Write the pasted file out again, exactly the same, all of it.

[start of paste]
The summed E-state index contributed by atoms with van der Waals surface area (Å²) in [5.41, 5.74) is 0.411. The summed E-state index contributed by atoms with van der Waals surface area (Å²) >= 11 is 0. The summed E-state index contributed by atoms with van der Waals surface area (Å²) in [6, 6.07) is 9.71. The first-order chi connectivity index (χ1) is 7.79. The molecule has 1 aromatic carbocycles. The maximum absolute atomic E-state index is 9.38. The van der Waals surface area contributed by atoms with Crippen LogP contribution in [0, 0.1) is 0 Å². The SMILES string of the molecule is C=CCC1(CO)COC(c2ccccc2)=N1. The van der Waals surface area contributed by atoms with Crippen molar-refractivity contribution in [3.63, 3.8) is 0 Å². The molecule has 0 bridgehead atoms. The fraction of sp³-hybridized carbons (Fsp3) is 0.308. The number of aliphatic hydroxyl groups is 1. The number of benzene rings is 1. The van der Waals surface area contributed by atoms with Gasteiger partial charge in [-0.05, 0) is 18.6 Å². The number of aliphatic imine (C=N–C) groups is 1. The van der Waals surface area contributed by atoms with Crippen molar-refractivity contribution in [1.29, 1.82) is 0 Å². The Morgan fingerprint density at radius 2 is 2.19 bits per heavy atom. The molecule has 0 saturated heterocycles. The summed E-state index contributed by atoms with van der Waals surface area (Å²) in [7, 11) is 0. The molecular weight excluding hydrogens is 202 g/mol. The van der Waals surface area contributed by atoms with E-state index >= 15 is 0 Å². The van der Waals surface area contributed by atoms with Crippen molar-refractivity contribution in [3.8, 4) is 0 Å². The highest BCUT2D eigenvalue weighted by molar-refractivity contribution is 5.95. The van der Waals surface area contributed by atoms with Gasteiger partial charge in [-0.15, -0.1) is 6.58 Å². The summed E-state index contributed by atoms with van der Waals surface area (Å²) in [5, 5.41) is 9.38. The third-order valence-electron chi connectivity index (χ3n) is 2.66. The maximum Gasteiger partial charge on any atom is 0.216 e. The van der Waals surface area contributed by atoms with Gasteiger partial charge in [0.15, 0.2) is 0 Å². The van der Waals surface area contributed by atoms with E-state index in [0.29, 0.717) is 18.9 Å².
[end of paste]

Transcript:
The summed E-state index contributed by atoms with van der Waals surface area (Å²) in [5.41, 5.74) is 0.411. The summed E-state index contributed by atoms with van der Waals surface area (Å²) >= 11 is 0. The summed E-state index contributed by atoms with van der Waals surface area (Å²) in [6, 6.07) is 9.71. The first-order chi connectivity index (χ1) is 7.79. The molecule has 1 aromatic carbocycles. The maximum absolute atomic E-state index is 9.38. The van der Waals surface area contributed by atoms with Crippen LogP contribution in [0, 0.1) is 0 Å². The SMILES string of the molecule is C=CCC1(CO)COC(c2ccccc2)=N1. The van der Waals surface area contributed by atoms with Crippen molar-refractivity contribution in [3.63, 3.8) is 0 Å². The molecule has 0 bridgehead atoms. The fraction of sp³-hybridized carbons (Fsp3) is 0.308. The number of aliphatic hydroxyl groups is 1. The number of benzene rings is 1. The van der Waals surface area contributed by atoms with Gasteiger partial charge in [-0.05, 0) is 18.6 Å². The number of aliphatic imine (C=N–C) groups is 1. The van der Waals surface area contributed by atoms with Crippen molar-refractivity contribution in [1.29, 1.82) is 0 Å². The Morgan fingerprint density at radius 2 is 2.19 bits per heavy atom. The molecule has 0 saturated heterocycles. The summed E-state index contributed by atoms with van der Waals surface area (Å²) in [7, 11) is 0. The molecular weight excluding hydrogens is 202 g/mol. The van der Waals surface area contributed by atoms with E-state index >= 15 is 0 Å². The van der Waals surface area contributed by atoms with Crippen molar-refractivity contribution in [3.8, 4) is 0 Å². The highest BCUT2D eigenvalue weighted by molar-refractivity contribution is 5.95. The van der Waals surface area contributed by atoms with Gasteiger partial charge in [-0.15, -0.1) is 6.58 Å². The summed E-state index contributed by atoms with van der Waals surface area (Å²) in [5, 5.41) is 9.38. The third-order valence-electron chi connectivity index (χ3n) is 2.66. The maximum Gasteiger partial charge on any atom is 0.216 e. The van der Waals surface area contributed by atoms with Gasteiger partial charge in [0.15, 0.2) is 0 Å². The van der Waals surface area contributed by atoms with E-state index in [0.29, 0.717) is 18.9 Å².